POSTED: Feb 12, 2023

Engineering
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Accelerating our drug discovery process using biomimetic Organ-on-Chips
Louis Ong

PhD (Engineering)

Queensland University of Technology

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The journey of any chemical formula from a lab to our everyday pharmacies is expensive and slow. The recipe for paracetamol was discovered in 1893, but it was only commercially available in 1950; it took 30 years before it was commercially available for consumer use. Compared to other scientific breakthroughs such as transistors, LEDs, and lithium-ion batteries, research translation of medicine still needs to be improved, not to mention expensive. From the chemist, tens of thousands of potential drug candidates are formulated. These drug candidates are then passed through rigorous screenings to check their efficacies and side effects. The candidates are first tested on in vitro (Latin for within glass) organs. They are living tissue or cells (commonly derived from tumours) in a glass dish filled with nutrient broths. These systems are less effective in identifying effective and harmful compounds, with at least 70-80% of them passing this iteration of screening. In the next iteration, drugs are introduced to mice, rabbits, and monkeys before any medicines can enter clinical trials. Compared to out-of-body (in vitro) organ models, animal models are quite effective in identifying potentially effective or harmful drug candidates because our body's cell and tissue behaviours are much more complicated than we initially thought. Changes in the cell's microenvironment, such as cell arrangements, the chemical content within their surrounding (typically maintained by the blood), the types of neighbouring cells, and even the forces that act on the cells, have a significant impact on how a cell functions and behaves. Because in vitro models cannot always mimic these body microenvironment, their sensitivities are lower than the animal models. Of course, the usage of animals for drug screening comes at a price of conflicting animal ethics with exorbitant cost and time needed. This inefficiency creates a bottleneck to the drug discovery process. A study performed by Olivier Wouters et al. in 2020 estimates that the cost of producing an approved drug requires minimally 314 million US dollars, with more prominent pharmaceutical firms' spending reaching a whopping 2.8 billion US dollars. In addition to the high cost, the drug discovery process takes 10-15 years to complete all drug trials before the licensing stage.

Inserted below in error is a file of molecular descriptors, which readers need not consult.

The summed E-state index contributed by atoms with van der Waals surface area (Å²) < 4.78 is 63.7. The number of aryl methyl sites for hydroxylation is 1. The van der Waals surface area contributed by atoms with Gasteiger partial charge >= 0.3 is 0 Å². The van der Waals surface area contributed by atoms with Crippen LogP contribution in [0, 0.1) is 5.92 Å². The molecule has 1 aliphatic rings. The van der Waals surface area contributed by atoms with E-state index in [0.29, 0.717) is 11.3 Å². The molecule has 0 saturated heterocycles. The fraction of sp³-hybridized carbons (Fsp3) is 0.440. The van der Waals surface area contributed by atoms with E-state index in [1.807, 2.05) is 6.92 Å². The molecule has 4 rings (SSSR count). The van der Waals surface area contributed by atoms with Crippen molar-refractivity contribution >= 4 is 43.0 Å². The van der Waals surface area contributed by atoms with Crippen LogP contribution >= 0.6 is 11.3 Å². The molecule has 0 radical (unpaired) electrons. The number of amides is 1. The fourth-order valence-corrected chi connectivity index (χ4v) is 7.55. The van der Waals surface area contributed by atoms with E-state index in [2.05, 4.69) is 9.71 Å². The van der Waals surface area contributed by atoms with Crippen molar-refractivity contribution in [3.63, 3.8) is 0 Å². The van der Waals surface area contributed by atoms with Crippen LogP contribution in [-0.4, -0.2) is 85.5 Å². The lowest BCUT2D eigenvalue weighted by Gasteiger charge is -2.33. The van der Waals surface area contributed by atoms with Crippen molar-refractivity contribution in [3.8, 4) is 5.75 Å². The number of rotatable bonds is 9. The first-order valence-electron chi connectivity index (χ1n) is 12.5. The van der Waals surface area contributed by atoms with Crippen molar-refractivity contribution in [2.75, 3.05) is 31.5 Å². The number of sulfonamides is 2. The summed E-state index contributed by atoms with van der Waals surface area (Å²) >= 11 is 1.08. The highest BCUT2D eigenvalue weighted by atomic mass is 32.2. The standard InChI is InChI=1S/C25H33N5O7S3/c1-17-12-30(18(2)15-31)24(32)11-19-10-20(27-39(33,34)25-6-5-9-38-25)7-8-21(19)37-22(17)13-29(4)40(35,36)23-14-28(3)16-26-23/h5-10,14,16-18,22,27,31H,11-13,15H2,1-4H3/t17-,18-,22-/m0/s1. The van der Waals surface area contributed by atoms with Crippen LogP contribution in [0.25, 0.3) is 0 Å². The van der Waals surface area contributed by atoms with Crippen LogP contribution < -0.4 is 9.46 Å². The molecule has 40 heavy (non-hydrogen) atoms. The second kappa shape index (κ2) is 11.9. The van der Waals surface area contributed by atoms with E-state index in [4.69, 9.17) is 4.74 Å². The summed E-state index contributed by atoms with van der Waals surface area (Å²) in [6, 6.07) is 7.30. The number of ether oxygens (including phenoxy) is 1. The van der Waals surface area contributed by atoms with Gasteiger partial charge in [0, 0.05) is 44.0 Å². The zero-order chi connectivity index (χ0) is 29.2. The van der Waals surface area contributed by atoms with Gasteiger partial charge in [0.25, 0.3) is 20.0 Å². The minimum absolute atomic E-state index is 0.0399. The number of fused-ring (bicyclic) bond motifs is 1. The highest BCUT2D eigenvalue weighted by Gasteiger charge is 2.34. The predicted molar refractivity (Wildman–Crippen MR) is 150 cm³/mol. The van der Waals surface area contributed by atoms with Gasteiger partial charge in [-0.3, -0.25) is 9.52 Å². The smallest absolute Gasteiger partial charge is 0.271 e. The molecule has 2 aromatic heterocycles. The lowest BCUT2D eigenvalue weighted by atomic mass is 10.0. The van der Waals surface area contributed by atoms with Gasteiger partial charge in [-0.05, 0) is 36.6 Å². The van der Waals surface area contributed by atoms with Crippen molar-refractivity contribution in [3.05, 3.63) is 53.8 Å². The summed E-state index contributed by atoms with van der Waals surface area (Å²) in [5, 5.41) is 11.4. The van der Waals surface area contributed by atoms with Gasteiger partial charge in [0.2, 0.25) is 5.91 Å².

Therefore, tissue engineers strive to improve our in vitro models to enhance the stringencies of this first stage of drug screening platforms. The more toxic or ineffective compounds identified in the early stages, the fewer animal tests are needed, which translates to fewer animal sacrifices and spending. In recent decades, tissue engineers have adopted microfabrication techniques for this exact purpose. Through microfabrication, engineers can create microscaled structures that can help direct and position the arrangements of cells and their surrounding fluid to match our body environment, giving birth to small scaled, highly functional in vitro organ and tissue models known as the Organ-on-Chip (OoCs). Today, OoCs representatives of critical organs include the liver, heart, muscle, kidney, skin, eye, lungs, and gut. What is fascinating about these reported OoCs is that they can be linked to form a basic system for identifying drug metabolism, distribution, and excretion (leading to the idea of human-on-chip). This feat is only sometimes achievable with traditional dish-based in vitro cultures. 

While OoCs demonstrated good signs of streamlining our drug discovery process, usage of OoCs is confined within engineering laboratories for their technically demanding fabrication process. One of my current research objectives is to simplify the manufacturing process of OoCs further to be less technically dependent while improving their compatibilities with pharmaceutical, clinical, and biological labs and industries. In my work, I have integrated many advance manufacturing techniques to deliver easy-to-replicate and consistent OoCs platforms that everyday scientific investigations can use. Furthermore, these patented OoCs can be easily scaled up, with precise control of drug and fluid deliveries and even the ability to link up multiple OoCs for a systemic understanding of drug metabolism in the body. If this work interests you, please contact me for more information and collaboration opportunities.

REF:

Wouters OJ, McKee M, Luyten J. Estimated Research and Development Investment Needed to Bring a New Medicine to Market, 2009-2018. JAMA. 2020 Mar 3;323(9):844-853. doi: 10.1001/jama.2020.1166. Erratum in: JAMA. 2022 Sep 20;328(11):1110. Erratum in: JAMA. 2022 Sep 20;328(11):1111. PMID: 32125404; PMCID: PMC7054832.


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